The Daily Telegraph
22 WEDNESDAY, APRIL 12, 2000
If you’re passionate about learning Italian, says Fiona Mountford.
La dolce vita with verbs
HEARD the one about the Englishman, the Irishman and the Scotsman? This time
they are joined by, among others, a Finn, a Mexican and a Greek, and they are
all perspìring in a baking classroom at a l6th-century palazzo
in Bologna. where they are in the middle of an intensive Italian language course.
Two years of weekly evening classes. 11 years of Latin and a reasonable grasp of French had persuaded me that I could survive such a total immersion course. even though I had never held what could reasonably be termed an Italian Conversation. But. as I discovered on the very first day of the three-month course I attended last summer, knowing what the pluperfect of the verb “to have’ is and actually being required to employ it in a dialogue are two very different things. Floundering in a sea of muddled imperfects. I pitied the poor novices around me who had not even arrived at the ‘My name is. . .” stage.
After an initial test to ascertain our knowledge of grammar. we were assigned to our classes.
The average size was eight students but, as I had requested a special “small class”, I was placed with ma, a German girl. We quickly adjusted to our routine of grammar lessons from 9am to 11 am, a much needed cappuccino break and then a one-hour conversation class followed by homework in the afternoon.
When Ina departed — the average stay at the school is a month — I felt unable to face the prospect of inane role-playing in a large class (“create a dialogue using only the future tense”) and opted for individual lessons. That was when the fun and the dramatic improvement really kicked in. In eight weeks with Sabina, my teacher, my “atrocious” improved, I whizzed through the school’s grammar learning schedule and acquired an in-depth knowledge of Italian football terminology.
However, the real beauty of my course was obvious: I was living in Italy: Instead of a snatched few hours in a London further education college. I had 24-hour access to all things Italian and, even better time to appreciate them.
A morning espresso in the bar opposite my apartment turned into a daily round of Call My Bluff as I asked the friendly barista to explain difficult words in La Repubblica. A flop in front of the telly yielded any number of dubious quiz shows with a charm all of their own simple for being in Italian. An informal test set for me by the fanatical Sabina demonstrated how much more of ER in Italian I understood each week. (Yes, I do know how to say. “Three litres of O-Neg on the rapid infuser”, in case you are wondering). Cheesy magazìnes with their problem pages, soppy films — anything and everything could be enjoyed and justified as after-hours practice.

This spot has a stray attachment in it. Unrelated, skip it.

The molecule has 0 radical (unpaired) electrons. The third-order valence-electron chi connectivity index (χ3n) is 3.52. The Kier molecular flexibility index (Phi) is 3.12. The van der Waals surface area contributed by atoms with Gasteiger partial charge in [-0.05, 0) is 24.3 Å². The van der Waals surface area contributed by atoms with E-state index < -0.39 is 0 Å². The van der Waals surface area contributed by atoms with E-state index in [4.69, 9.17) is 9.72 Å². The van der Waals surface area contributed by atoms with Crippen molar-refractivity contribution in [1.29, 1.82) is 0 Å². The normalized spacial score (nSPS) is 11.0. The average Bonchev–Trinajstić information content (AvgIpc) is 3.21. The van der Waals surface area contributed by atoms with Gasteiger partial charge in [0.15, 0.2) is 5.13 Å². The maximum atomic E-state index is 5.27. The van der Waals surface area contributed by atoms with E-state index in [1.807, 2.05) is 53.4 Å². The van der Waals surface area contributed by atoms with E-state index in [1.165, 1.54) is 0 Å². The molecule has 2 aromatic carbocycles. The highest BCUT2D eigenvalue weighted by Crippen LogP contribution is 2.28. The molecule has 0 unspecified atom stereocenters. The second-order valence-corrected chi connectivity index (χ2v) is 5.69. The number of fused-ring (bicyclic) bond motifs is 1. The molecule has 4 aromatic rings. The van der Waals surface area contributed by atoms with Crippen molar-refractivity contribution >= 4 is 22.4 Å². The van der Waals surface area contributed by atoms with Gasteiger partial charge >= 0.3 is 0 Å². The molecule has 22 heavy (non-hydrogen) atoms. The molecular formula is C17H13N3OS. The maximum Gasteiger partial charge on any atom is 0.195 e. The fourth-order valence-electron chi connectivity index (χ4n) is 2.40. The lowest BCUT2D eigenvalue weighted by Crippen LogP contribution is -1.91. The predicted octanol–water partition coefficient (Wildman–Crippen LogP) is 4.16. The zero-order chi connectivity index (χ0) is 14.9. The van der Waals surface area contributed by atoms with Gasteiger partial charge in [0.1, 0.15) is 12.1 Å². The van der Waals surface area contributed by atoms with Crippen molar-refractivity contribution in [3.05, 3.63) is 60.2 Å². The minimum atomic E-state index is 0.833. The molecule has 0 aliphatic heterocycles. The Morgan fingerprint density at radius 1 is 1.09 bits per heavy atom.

The advantage of Bologna is that it is in the centre of the cheap and effective Italian rail network, and I exploited this to the full each weekend.
Excursions all over northern and central Italy provìded a good counterbalance to school, giving me a feeling of “being on holyday” even while I was still absorbing the language (you can learn a lot of irregular verbs during a long train journey). In 12 weeks, I managed every major city (and beach) within a 200-miie radius, with Florence necessitating a second visit, as Arsenal had kindly arranged an away game there.
My three-month dolce vita would have lacked a certain something, however, had it not been for my landlady, with whom I shared a beautiful. if somewhat dilapidated. city-centre apartment. Fearing a house full of English speakers, I had asked for a room in the home of an Italian in preference to sharing a flat with other students and. despite some sticky moments with broken washing machines (my fault), and a steady stream of boyfriends (alas. hers). it worked out well especially when my Italian was good enough to comprehend her rapid speech. And if I had lived anywhere else I would have missed the once-in-a-Iifetime opportunity to translate the lyrics of the Clash into Italian. .
T H E school’s comprehensive programme of extra-curricular
activities enabled students to get to know one another. a particularly rewarding
exercise given such a mixture of nationalities. Even the most committed Euro-sceptic
would have marvelled at how German chatted with Dane, Swede with Belgian, primarily
in Italian but using a host of other languages when necessary.
My Filofax now bulges with addresses and invitations to visit Rome in January, Connecticut in March and Finland in the summer- alI from people for whom the English-language version of BR simply will not suffice any longer.
O Fiona Mountford studied at the Centre Cultura Italiana, Via Castiglione
4, 40124 Bologna; phone
0039051 228003; e-mail, cuIturait@!iol.it. The most popular course is a daily four hour class for size to 12 people, which costs about £90 a week.. On request, the school will arrange accommodation for £58 a week.